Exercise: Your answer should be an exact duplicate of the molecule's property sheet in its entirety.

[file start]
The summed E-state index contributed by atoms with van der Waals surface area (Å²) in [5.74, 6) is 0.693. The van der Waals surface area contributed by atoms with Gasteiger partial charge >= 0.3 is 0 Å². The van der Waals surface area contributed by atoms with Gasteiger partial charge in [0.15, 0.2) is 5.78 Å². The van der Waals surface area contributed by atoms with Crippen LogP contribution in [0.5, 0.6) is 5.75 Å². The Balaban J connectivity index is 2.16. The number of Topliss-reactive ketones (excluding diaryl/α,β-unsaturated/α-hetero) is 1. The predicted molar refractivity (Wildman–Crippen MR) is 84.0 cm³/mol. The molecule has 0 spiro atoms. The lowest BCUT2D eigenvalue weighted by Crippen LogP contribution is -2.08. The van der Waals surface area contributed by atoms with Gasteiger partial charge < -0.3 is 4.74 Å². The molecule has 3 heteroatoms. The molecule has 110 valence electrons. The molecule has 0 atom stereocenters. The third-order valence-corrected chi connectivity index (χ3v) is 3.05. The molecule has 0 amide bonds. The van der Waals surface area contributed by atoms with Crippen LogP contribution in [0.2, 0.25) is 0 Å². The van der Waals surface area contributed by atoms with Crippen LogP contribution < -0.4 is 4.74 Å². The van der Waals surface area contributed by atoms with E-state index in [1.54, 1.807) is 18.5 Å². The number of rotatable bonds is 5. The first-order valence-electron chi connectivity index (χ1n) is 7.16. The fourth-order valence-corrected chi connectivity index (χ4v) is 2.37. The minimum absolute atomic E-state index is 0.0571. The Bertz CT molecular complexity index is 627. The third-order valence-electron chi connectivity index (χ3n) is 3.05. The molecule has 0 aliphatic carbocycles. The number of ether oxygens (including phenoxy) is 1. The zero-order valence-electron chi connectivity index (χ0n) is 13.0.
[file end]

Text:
The summed E-state index contributed by atoms with van der Waals surface area (Å²) in [5.74, 6) is 0.693. The van der Waals surface area contributed by atoms with Gasteiger partial charge >= 0.3 is 0 Å². The van der Waals surface area contributed by atoms with Gasteiger partial charge in [0.15, 0.2) is 5.78 Å². The van der Waals surface area contributed by atoms with Crippen LogP contribution in [0.5, 0.6) is 5.75 Å². The Balaban J connectivity index is 2.16. The number of Topliss-reactive ketones (excluding diaryl/α,β-unsaturated/α-hetero) is 1. The predicted molar refractivity (Wildman–Crippen MR) is 84.0 cm³/mol. The molecule has 0 spiro atoms. The lowest BCUT2D eigenvalue weighted by Crippen LogP contribution is -2.08. The van der Waals surface area contributed by atoms with Gasteiger partial charge < -0.3 is 4.74 Å². The molecule has 3 heteroatoms. The molecule has 110 valence electrons. The molecule has 0 atom stereocenters. The third-order valence-corrected chi connectivity index (χ3v) is 3.05. The molecule has 0 amide bonds. The van der Waals surface area contributed by atoms with Crippen LogP contribution in [0.2, 0.25) is 0 Å². The van der Waals surface area contributed by atoms with Crippen LogP contribution < -0.4 is 4.74 Å². The van der Waals surface area contributed by atoms with E-state index in [1.54, 1.807) is 18.5 Å². The number of rotatable bonds is 5. The first-order valence-electron chi connectivity index (χ1n) is 7.16. The fourth-order valence-corrected chi connectivity index (χ4v) is 2.37. The minimum absolute atomic E-state index is 0.0571. The Bertz CT molecular complexity index is 627. The third-order valence-electron chi connectivity index (χ3n) is 3.05. The molecule has 0 aliphatic carbocycles. The number of ether oxygens (including phenoxy) is 1. The zero-order valence-electron chi connectivity index (χ0n) is 13.0.